1. Chondrocalcinosis

It all started with a word: Chondrocalcinosis.


Many years ago I used to run every morning. I would get up around 6:00, put on some jogging gear and hit the well-paved streets of San Francisco. What I did not realize at the time was the constant damage to my knees and leg bones from pounding the unforgiving surfaces, mostly concrete. I ran up hills, I ran down hills, all the time wearing away the protective cartilage coverings and pounding the heck out of my skeleton.

By 1997, some the arteries in my femurs (upper leg bones) began shutting down, and parts of the bones died, causing excruciating pain. After orthopedic surgery, my mobility returned and my bones mostly restored.

Because of the potential for repeat damage, I had my knees x-rayed every so often, just to keep an eye on things. It was on one of these routine tests in November 2014 that the word “Chondrocalcinosis” first appeared.

I am a Registered Nurse, and I studied Sports Medicine before going into Nursing, but I had never encountered such a condition previously. Being the curious fellow that I am, I looked it up and found that it meant my body had too much free Calcium in the blood, and it would accumulate in connective tissue, like cartilage, causing pain and loss of motion. It is also referred to as Pseudo-Arthritis and Pseudo-Gout because it mimics these other conditions. In the X-ray above, it is shown by the little clouds in the joint space, mostly noticeable on the left side of the frame (the shot is from behind the knee).

Some of my relatives did complain of arthritic pain, mostly fingers, knees, shoulders, and elbows. I remember my grandmother taking “Gold Needles” as a treatment. I doubt it did any good, and the only gold involved probably went into the doctor’s bank account. Back then, they thought it might have been an autoimmune disorder, like Rheumatoid Arthritis, but I’m beginning to think it might have been Chondrocalcinosis, but it was not known at the time.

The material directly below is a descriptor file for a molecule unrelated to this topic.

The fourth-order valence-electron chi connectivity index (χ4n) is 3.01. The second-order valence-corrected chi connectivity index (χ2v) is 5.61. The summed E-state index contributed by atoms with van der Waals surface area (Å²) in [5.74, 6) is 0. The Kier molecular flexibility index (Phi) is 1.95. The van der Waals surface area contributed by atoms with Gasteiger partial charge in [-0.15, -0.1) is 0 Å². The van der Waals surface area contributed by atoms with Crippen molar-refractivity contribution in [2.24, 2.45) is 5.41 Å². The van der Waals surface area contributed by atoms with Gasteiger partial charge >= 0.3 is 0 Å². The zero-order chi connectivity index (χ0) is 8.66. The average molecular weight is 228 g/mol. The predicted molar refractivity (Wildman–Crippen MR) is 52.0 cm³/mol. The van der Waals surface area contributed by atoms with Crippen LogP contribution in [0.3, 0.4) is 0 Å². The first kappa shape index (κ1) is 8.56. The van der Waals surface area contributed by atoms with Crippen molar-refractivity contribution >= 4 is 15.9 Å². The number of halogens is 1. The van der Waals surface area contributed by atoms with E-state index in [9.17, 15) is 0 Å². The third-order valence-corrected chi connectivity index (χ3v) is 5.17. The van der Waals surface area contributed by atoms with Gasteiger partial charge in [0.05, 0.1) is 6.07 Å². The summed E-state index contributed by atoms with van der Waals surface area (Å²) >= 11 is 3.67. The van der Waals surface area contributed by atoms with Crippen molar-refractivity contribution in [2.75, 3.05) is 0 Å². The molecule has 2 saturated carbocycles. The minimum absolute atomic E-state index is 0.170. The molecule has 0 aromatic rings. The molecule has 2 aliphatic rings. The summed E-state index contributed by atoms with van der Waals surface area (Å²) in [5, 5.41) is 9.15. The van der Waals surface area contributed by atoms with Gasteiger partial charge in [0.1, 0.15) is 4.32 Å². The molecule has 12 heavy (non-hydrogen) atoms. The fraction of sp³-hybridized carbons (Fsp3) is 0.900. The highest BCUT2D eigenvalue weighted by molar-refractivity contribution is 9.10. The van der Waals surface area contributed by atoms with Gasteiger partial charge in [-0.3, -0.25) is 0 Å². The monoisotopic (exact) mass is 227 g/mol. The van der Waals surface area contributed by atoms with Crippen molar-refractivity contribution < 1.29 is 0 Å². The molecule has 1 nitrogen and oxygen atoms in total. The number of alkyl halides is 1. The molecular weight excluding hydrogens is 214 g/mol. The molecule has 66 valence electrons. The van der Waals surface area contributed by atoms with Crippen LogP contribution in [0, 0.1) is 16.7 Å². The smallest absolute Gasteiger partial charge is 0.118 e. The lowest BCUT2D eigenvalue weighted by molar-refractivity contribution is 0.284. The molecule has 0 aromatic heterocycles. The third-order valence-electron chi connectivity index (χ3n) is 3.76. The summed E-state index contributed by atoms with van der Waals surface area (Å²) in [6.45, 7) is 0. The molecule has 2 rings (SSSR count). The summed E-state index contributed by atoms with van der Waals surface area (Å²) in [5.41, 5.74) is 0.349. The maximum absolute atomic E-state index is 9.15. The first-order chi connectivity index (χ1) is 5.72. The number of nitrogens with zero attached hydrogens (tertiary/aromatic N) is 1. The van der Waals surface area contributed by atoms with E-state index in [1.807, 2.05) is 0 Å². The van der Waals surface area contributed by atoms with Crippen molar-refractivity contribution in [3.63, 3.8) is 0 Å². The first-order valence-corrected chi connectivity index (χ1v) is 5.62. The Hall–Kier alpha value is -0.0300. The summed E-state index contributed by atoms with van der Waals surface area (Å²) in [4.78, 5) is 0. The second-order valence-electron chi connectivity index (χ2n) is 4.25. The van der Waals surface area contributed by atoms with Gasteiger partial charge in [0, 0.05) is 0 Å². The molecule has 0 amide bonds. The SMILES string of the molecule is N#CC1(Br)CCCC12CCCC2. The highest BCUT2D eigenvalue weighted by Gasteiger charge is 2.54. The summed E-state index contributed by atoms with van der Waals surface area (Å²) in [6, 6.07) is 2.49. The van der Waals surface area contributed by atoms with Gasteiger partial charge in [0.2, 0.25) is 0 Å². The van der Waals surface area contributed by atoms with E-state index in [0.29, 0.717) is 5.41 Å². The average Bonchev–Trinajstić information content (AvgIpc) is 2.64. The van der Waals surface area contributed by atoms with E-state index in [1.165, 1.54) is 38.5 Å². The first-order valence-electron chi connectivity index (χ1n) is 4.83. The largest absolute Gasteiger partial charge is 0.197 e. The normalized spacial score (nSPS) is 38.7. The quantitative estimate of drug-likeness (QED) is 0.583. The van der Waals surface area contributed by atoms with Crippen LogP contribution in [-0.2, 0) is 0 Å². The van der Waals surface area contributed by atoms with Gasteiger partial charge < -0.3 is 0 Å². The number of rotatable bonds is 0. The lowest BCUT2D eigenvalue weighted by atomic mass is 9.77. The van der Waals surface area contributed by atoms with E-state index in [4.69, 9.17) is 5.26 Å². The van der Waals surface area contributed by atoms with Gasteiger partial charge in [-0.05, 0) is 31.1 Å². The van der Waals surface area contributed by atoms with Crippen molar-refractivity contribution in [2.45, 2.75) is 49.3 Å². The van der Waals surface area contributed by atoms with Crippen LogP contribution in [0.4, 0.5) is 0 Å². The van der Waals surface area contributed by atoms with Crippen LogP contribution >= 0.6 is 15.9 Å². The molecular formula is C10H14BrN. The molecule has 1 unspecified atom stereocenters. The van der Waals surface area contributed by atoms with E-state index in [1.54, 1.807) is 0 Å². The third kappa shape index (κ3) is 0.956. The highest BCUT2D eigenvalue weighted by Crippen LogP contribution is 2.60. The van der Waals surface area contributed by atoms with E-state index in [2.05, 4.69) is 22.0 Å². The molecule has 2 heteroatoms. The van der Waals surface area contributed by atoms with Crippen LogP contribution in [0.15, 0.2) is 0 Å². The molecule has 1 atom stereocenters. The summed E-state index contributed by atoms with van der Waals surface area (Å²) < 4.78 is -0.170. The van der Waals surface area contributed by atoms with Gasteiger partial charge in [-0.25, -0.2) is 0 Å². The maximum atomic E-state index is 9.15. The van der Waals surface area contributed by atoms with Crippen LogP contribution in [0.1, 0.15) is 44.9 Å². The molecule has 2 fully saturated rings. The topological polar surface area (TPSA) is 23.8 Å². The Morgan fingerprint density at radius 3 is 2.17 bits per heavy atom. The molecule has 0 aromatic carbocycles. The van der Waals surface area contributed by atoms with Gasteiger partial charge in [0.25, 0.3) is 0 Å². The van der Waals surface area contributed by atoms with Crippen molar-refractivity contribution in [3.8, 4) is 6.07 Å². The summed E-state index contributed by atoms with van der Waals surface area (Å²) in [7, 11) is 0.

Why does Chondrocalcinosis occur? Frequently it is due to joint or soft tissue injury, but it can also be from a rare liver disorder (Wilson disease, caused by too much copper), an iron-storage disorder, or thyroid malfunction.

What does one do about Chondrocalcinosis? Generally, there is very little in the way of treatments. There are no medications to lower the amount of Calcium in the blood, and most people either suffer with the pain or take anti-inflammatory drugs.

I remembered from my nursing days that certain electrolytes have an inverse relationship with others so that if you take more of one, it reduces the blood level of the other. Calcium and Magnesium have such a relationship, and I began taking Magnesium supplements as a casual experiment (the chances of Magnesium overdose are almost non-existent).

Within a few weeks of starting Magnesium supplements, I noticed less pain in my joints. In fact, I felt better in general. Problems with my feet (including a nasty-looking fungal infection on one big toe) seemed to disappear. I’m not entirely certain that the supplements were the key, but I am still taking them.


2. Triglycerides



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